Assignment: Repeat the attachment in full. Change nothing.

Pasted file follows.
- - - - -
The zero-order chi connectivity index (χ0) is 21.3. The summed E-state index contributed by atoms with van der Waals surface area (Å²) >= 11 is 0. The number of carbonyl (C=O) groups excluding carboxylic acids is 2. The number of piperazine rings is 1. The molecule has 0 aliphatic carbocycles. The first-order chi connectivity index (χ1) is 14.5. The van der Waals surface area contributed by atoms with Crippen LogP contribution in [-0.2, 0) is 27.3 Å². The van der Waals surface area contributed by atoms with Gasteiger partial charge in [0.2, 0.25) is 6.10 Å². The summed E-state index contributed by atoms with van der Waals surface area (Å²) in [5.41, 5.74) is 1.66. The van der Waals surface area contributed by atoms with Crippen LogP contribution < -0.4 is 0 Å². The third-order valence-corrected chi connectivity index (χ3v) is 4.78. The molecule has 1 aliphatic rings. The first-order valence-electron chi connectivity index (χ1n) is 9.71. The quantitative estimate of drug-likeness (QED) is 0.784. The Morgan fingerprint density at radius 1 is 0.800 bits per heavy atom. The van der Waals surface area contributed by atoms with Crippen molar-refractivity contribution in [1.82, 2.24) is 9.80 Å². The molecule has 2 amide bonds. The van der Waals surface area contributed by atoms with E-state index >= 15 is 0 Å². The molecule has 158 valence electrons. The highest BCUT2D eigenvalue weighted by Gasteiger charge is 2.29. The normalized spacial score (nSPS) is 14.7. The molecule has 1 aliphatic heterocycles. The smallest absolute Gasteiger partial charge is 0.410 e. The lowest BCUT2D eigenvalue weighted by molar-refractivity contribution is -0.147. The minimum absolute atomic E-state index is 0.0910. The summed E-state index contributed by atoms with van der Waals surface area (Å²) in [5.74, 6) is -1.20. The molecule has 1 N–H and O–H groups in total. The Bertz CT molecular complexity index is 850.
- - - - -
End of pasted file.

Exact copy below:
The zero-order chi connectivity index (χ0) is 21.3. The summed E-state index contributed by atoms with van der Waals surface area (Å²) >= 11 is 0. The number of carbonyl (C=O) groups excluding carboxylic acids is 2. The number of piperazine rings is 1. The molecule has 0 aliphatic carbocycles. The first-order chi connectivity index (χ1) is 14.5. The van der Waals surface area contributed by atoms with Crippen LogP contribution in [-0.2, 0) is 27.3 Å². The van der Waals surface area contributed by atoms with Gasteiger partial charge in [0.2, 0.25) is 6.10 Å². The summed E-state index contributed by atoms with van der Waals surface area (Å²) in [5.41, 5.74) is 1.66. The van der Waals surface area contributed by atoms with Crippen LogP contribution < -0.4 is 0 Å². The third-order valence-corrected chi connectivity index (χ3v) is 4.78. The molecule has 1 aliphatic rings. The first-order valence-electron chi connectivity index (χ1n) is 9.71. The quantitative estimate of drug-likeness (QED) is 0.784. The Morgan fingerprint density at radius 1 is 0.800 bits per heavy atom. The van der Waals surface area contributed by atoms with Crippen molar-refractivity contribution in [1.82, 2.24) is 9.80 Å². The molecule has 2 amide bonds. The van der Waals surface area contributed by atoms with E-state index >= 15 is 0 Å². The molecule has 158 valence electrons. The highest BCUT2D eigenvalue weighted by Gasteiger charge is 2.29. The normalized spacial score (nSPS) is 14.7. The molecule has 1 aliphatic heterocycles. The smallest absolute Gasteiger partial charge is 0.410 e. The lowest BCUT2D eigenvalue weighted by molar-refractivity contribution is -0.147. The minimum absolute atomic E-state index is 0.0910. The summed E-state index contributed by atoms with van der Waals surface area (Å²) in [5.74, 6) is -1.20. The molecule has 1 N–H and O–H groups in total. The Bertz CT molecular complexity index is 850.